healthyoutlook said:

i just saw your photo and OMG Tamara Pierce!! I LOVE THOSE BOOKS! They were the first books that really got me into fantasy and reading and all that when i was little (pre-harry potter days)!! i haven't seen anyone else post these books at all. you rock. Anyways i need to be your friend now- sorry for fangirling all over your books through you. (not sorry)

Don’t be sorry. Tamora Pierce is one of my all time faves and my experience was pretty much the same as yours! bookphile is doing a tortall bookclub on Goodreads and we’re on The Protector of the Small series right now if you want to jump in and join us!

Also, we should totally be friends. :D

“Some of us remember book club, or as Aynsley called it, full-contact reading”

As a fan of Orphan Black and a proud English lit major, I’ve found a lot of the same themes and ideas in the show that I’ve seen in some of my favourite pieces of literature. There have been some blatant allusions, while there are other parallels that may have been entirely unintentional but are still interesting to explore. With that in mind, I thought it would be super cool to put together a cloneclub reading list made up of some really important literature that might spur some further thought in you on Orphan Black. It also might be a good next step if you want to continue with the ideas developed in Orphan Black and take the genre further. Also, everyone’s always looking for some good ol book recommendations right?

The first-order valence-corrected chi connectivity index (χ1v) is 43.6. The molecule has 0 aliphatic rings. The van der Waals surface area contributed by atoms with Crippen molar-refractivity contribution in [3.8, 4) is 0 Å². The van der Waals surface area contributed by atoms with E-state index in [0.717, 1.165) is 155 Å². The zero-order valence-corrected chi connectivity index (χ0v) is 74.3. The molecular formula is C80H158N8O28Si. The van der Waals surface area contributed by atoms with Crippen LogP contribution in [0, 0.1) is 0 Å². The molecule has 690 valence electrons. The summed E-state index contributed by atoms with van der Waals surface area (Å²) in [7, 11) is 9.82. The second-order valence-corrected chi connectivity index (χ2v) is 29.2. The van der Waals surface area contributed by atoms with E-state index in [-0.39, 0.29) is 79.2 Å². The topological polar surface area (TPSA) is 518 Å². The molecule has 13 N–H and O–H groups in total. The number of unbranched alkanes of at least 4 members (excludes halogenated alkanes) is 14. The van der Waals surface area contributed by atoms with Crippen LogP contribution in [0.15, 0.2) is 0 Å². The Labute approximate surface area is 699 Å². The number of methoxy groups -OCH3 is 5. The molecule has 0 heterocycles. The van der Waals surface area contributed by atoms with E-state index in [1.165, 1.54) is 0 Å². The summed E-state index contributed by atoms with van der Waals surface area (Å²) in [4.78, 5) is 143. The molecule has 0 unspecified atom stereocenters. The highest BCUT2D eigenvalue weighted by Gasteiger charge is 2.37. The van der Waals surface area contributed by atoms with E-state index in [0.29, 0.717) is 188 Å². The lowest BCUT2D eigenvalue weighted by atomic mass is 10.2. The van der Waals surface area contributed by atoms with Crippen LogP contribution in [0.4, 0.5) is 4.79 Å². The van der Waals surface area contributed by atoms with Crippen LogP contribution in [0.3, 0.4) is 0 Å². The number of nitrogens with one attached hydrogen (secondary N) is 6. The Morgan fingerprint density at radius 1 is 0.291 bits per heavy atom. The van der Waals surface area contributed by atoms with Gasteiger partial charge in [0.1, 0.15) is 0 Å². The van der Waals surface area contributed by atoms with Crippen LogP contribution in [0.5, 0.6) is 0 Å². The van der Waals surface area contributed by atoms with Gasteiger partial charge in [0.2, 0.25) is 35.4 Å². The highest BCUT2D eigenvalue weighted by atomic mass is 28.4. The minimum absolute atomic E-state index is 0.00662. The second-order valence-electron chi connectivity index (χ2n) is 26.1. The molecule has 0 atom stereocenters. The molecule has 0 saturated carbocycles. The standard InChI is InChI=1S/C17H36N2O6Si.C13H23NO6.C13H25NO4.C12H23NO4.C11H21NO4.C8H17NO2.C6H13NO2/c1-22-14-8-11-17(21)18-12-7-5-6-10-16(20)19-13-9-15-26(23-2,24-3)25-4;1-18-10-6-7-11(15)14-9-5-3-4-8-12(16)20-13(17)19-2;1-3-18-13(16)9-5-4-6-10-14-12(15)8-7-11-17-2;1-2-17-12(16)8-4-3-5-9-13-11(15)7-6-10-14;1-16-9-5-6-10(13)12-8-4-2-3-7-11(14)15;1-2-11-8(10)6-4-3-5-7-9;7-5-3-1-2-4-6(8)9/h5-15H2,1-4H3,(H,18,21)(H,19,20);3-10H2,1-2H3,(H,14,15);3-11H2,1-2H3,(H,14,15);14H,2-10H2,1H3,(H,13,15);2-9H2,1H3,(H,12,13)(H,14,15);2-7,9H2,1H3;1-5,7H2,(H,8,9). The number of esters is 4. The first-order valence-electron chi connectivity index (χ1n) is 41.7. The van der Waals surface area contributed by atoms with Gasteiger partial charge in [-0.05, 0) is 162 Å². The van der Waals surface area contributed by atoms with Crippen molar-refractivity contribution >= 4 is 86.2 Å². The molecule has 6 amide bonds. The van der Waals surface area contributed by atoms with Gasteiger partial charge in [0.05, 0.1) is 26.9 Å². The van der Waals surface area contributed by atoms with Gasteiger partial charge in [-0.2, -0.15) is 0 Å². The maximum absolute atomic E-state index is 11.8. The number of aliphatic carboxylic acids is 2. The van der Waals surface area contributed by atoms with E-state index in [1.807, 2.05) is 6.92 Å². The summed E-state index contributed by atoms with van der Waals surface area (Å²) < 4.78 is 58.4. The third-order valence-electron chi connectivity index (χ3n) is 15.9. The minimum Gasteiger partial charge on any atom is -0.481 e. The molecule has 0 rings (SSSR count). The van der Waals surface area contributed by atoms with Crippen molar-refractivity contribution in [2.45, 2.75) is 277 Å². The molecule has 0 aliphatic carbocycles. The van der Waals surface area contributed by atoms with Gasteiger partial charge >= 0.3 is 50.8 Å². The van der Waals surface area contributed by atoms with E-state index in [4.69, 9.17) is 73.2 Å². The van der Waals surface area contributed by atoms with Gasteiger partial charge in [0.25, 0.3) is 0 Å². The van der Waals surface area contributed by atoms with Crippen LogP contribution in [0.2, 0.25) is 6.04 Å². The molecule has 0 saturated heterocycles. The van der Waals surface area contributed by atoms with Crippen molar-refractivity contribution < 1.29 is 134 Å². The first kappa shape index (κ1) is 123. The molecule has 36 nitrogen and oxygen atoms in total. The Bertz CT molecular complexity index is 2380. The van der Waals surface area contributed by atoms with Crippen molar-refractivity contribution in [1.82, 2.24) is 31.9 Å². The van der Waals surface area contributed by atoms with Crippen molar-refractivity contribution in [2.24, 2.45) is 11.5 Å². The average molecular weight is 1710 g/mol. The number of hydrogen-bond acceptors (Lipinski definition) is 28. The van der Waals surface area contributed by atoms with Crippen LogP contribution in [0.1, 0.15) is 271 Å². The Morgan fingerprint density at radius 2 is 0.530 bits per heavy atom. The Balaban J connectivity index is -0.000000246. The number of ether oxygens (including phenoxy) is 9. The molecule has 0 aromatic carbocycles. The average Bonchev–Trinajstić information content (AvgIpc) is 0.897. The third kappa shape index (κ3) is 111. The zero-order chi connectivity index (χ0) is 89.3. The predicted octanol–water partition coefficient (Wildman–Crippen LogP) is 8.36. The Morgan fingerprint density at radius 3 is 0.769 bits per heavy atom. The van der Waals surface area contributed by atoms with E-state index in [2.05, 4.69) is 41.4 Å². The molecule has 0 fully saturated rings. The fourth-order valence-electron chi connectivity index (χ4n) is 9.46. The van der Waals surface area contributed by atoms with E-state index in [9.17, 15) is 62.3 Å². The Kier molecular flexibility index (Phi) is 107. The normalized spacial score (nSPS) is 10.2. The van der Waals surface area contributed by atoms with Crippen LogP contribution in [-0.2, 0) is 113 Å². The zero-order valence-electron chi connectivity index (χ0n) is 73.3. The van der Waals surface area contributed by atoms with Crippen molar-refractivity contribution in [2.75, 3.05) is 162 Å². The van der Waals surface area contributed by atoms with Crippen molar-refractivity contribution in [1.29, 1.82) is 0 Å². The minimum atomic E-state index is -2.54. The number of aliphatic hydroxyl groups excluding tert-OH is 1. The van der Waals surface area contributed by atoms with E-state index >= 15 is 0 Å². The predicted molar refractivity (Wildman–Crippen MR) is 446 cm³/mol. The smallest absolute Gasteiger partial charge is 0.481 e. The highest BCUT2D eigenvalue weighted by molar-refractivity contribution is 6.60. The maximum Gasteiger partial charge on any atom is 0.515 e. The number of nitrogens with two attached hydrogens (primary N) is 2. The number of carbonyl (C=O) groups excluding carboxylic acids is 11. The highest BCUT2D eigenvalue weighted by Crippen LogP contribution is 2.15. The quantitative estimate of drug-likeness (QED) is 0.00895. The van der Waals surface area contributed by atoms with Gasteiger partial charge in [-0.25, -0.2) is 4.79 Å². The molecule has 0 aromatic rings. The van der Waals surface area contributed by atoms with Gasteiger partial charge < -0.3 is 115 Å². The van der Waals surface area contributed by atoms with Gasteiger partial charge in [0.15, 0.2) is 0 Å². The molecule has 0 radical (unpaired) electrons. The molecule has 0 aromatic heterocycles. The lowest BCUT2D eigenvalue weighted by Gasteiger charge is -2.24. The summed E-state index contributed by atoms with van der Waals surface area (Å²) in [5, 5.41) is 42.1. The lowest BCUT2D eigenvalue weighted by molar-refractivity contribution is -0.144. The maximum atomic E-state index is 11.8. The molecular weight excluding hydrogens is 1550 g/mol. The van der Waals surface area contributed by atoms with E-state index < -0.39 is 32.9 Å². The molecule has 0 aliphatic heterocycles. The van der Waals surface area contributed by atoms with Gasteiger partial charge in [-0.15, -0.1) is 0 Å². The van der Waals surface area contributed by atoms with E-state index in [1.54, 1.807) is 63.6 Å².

Below I’ve alphabetically listed some of the books of essential cloneclub reading. I’ve also included each book’s connection to Orphan Black and any analyses that have been written by cloneclubbers concerning it in the last little while. Each title also links to more info on that book if you’re curious and want to read up even more on it!

If there’s anything you think is worth adding, just message me and let me know! There are infinite corners of the literary sphere I’ve yet to uncover for myself, so if you’ve read something cool and see some connections, send them my way! The same goes for any analyses floating out there I may have missed. I’ll try to update this post regularly and keep a link to it off of my blog so y’all can access it.